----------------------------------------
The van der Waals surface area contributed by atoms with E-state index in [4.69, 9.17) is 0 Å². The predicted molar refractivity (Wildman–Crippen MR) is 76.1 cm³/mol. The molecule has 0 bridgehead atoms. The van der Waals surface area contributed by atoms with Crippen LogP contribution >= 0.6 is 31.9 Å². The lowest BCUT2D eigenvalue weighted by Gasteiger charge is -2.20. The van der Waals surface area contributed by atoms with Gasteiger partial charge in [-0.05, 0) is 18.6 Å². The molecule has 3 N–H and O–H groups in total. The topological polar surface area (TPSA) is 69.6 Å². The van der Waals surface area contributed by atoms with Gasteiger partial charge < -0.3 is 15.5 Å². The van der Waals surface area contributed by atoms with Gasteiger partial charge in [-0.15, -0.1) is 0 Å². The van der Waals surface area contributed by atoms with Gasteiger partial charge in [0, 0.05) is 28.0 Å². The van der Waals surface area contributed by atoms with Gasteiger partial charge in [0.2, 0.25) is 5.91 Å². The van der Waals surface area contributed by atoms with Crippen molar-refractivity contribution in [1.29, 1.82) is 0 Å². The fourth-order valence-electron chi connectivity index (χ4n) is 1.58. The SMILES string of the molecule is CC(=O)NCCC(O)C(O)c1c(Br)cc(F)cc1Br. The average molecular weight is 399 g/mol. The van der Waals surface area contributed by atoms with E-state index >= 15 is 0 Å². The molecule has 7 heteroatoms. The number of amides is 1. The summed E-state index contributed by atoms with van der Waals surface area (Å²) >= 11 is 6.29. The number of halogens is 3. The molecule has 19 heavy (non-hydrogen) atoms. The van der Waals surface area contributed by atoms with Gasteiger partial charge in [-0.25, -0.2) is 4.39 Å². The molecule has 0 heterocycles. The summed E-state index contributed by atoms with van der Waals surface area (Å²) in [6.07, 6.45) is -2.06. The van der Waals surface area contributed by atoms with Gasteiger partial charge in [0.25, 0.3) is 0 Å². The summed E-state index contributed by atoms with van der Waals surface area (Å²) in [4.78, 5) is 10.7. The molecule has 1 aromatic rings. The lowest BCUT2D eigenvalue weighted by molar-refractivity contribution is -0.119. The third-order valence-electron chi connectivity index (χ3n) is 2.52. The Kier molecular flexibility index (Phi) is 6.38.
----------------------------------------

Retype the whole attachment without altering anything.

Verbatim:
The van der Waals surface area contributed by atoms with E-state index in [4.69, 9.17) is 0 Å². The predicted molar refractivity (Wildman–Crippen MR) is 76.1 cm³/mol. The molecule has 0 bridgehead atoms. The van der Waals surface area contributed by atoms with Crippen LogP contribution >= 0.6 is 31.9 Å². The lowest BCUT2D eigenvalue weighted by Gasteiger charge is -2.20. The van der Waals surface area contributed by atoms with Gasteiger partial charge in [-0.05, 0) is 18.6 Å². The molecule has 3 N–H and O–H groups in total. The topological polar surface area (TPSA) is 69.6 Å². The van der Waals surface area contributed by atoms with Gasteiger partial charge < -0.3 is 15.5 Å². The van der Waals surface area contributed by atoms with Gasteiger partial charge in [-0.15, -0.1) is 0 Å². The van der Waals surface area contributed by atoms with Gasteiger partial charge in [0, 0.05) is 28.0 Å². The van der Waals surface area contributed by atoms with Gasteiger partial charge in [0.2, 0.25) is 5.91 Å². The van der Waals surface area contributed by atoms with Crippen molar-refractivity contribution in [1.29, 1.82) is 0 Å². The fourth-order valence-electron chi connectivity index (χ4n) is 1.58. The SMILES string of the molecule is CC(=O)NCCC(O)C(O)c1c(Br)cc(F)cc1Br. The average molecular weight is 399 g/mol. The van der Waals surface area contributed by atoms with E-state index >= 15 is 0 Å². The molecule has 7 heteroatoms. The number of amides is 1. The summed E-state index contributed by atoms with van der Waals surface area (Å²) >= 11 is 6.29. The number of halogens is 3. The molecule has 19 heavy (non-hydrogen) atoms. The van der Waals surface area contributed by atoms with Gasteiger partial charge in [-0.25, -0.2) is 4.39 Å². The molecule has 0 heterocycles. The summed E-state index contributed by atoms with van der Waals surface area (Å²) in [6.07, 6.45) is -2.06. The van der Waals surface area contributed by atoms with Gasteiger partial charge in [0.25, 0.3) is 0 Å². The summed E-state index contributed by atoms with van der Waals surface area (Å²) in [4.78, 5) is 10.7. The molecule has 1 aromatic rings. The lowest BCUT2D eigenvalue weighted by molar-refractivity contribution is -0.119. The third-order valence-electron chi connectivity index (χ3n) is 2.52. The Kier molecular flexibility index (Phi) is 6.38.